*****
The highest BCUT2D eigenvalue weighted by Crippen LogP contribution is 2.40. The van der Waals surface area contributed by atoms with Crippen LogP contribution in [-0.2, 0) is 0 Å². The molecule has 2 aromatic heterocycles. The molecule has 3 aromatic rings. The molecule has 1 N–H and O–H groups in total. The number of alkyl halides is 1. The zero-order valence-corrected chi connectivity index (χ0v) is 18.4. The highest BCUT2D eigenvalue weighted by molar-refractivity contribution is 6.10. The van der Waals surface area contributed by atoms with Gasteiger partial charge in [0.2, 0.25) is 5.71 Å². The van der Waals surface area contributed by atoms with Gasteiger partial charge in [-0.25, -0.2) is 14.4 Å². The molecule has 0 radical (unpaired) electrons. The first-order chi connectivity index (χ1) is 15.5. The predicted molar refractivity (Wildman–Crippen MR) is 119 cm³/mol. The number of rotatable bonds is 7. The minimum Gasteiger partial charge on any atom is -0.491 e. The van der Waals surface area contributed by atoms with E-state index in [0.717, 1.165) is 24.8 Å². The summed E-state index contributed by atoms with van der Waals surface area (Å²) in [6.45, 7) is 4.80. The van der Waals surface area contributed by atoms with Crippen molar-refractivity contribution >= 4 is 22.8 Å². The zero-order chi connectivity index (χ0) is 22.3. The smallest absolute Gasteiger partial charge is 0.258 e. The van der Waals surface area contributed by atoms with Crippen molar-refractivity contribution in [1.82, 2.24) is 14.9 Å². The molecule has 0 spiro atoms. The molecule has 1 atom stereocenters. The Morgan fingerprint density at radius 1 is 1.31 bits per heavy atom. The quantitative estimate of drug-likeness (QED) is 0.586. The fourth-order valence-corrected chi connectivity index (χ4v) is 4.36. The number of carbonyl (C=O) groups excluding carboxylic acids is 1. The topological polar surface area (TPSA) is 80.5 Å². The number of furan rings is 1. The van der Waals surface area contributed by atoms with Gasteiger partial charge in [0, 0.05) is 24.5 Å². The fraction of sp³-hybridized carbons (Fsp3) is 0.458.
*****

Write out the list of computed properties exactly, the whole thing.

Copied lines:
The highest BCUT2D eigenvalue weighted by Crippen LogP contribution is 2.40. The van der Waals surface area contributed by atoms with Crippen LogP contribution in [-0.2, 0) is 0 Å². The molecule has 2 aromatic heterocycles. The molecule has 3 aromatic rings. The molecule has 1 N–H and O–H groups in total. The number of alkyl halides is 1. The zero-order valence-corrected chi connectivity index (χ0v) is 18.4. The highest BCUT2D eigenvalue weighted by molar-refractivity contribution is 6.10. The van der Waals surface area contributed by atoms with Gasteiger partial charge in [0.2, 0.25) is 5.71 Å². The van der Waals surface area contributed by atoms with Gasteiger partial charge in [-0.25, -0.2) is 14.4 Å². The molecule has 0 radical (unpaired) electrons. The first-order chi connectivity index (χ1) is 15.5. The predicted molar refractivity (Wildman–Crippen MR) is 119 cm³/mol. The number of rotatable bonds is 7. The minimum Gasteiger partial charge on any atom is -0.491 e. The van der Waals surface area contributed by atoms with E-state index in [0.717, 1.165) is 24.8 Å². The summed E-state index contributed by atoms with van der Waals surface area (Å²) in [6.45, 7) is 4.80. The van der Waals surface area contributed by atoms with Crippen molar-refractivity contribution >= 4 is 22.8 Å². The zero-order chi connectivity index (χ0) is 22.3. The smallest absolute Gasteiger partial charge is 0.258 e. The van der Waals surface area contributed by atoms with Crippen molar-refractivity contribution in [1.82, 2.24) is 14.9 Å². The molecule has 0 spiro atoms. The molecule has 1 atom stereocenters. The Morgan fingerprint density at radius 1 is 1.31 bits per heavy atom. The quantitative estimate of drug-likeness (QED) is 0.586. The fourth-order valence-corrected chi connectivity index (χ4v) is 4.36. The number of carbonyl (C=O) groups excluding carboxylic acids is 1. The topological polar surface area (TPSA) is 80.5 Å². The number of furan rings is 1. The van der Waals surface area contributed by atoms with Gasteiger partial charge in [0, 0.05) is 24.5 Å². The fraction of sp³-hybridized carbons (Fsp3) is 0.458.